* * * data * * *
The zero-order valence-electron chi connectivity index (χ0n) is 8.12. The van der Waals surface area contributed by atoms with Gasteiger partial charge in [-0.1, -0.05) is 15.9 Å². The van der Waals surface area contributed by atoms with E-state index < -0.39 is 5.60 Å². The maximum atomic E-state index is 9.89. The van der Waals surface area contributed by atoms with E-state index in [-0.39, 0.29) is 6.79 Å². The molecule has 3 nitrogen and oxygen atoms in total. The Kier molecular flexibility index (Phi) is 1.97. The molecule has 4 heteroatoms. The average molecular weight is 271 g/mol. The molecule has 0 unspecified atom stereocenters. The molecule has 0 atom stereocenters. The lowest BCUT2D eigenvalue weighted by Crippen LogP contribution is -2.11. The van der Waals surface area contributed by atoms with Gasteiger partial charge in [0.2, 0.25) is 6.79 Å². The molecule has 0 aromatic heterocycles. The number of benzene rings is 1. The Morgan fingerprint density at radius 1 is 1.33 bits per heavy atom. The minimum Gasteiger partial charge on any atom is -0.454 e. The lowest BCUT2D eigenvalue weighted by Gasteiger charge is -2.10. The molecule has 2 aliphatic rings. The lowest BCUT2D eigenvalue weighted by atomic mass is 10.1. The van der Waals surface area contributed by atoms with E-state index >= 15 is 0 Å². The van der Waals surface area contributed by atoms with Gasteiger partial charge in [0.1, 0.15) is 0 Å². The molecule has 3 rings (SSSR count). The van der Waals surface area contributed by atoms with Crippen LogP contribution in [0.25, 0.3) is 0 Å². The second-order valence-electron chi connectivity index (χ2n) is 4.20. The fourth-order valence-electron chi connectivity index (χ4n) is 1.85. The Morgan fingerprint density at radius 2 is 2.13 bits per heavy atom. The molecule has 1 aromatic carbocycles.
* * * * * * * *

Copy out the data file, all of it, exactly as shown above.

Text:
The zero-order valence-electron chi connectivity index (χ0n) is 8.12. The van der Waals surface area contributed by atoms with Gasteiger partial charge in [-0.1, -0.05) is 15.9 Å². The van der Waals surface area contributed by atoms with E-state index < -0.39 is 5.60 Å². The maximum atomic E-state index is 9.89. The van der Waals surface area contributed by atoms with E-state index in [-0.39, 0.29) is 6.79 Å². The molecule has 3 nitrogen and oxygen atoms in total. The Kier molecular flexibility index (Phi) is 1.97. The molecule has 4 heteroatoms. The average molecular weight is 271 g/mol. The molecule has 0 unspecified atom stereocenters. The molecule has 0 atom stereocenters. The lowest BCUT2D eigenvalue weighted by Crippen LogP contribution is -2.11. The van der Waals surface area contributed by atoms with Gasteiger partial charge in [0.2, 0.25) is 6.79 Å². The molecule has 0 aromatic heterocycles. The number of benzene rings is 1. The Morgan fingerprint density at radius 1 is 1.33 bits per heavy atom. The minimum Gasteiger partial charge on any atom is -0.454 e. The lowest BCUT2D eigenvalue weighted by Gasteiger charge is -2.10. The molecule has 2 aliphatic rings. The lowest BCUT2D eigenvalue weighted by atomic mass is 10.1. The van der Waals surface area contributed by atoms with E-state index >= 15 is 0 Å². The van der Waals surface area contributed by atoms with Gasteiger partial charge in [0.1, 0.15) is 0 Å². The molecule has 3 rings (SSSR count). The van der Waals surface area contributed by atoms with Crippen LogP contribution in [0.25, 0.3) is 0 Å². The second-order valence-electron chi connectivity index (χ2n) is 4.20. The fourth-order valence-electron chi connectivity index (χ4n) is 1.85. The Morgan fingerprint density at radius 2 is 2.13 bits per heavy atom. The molecule has 1 aromatic carbocycles.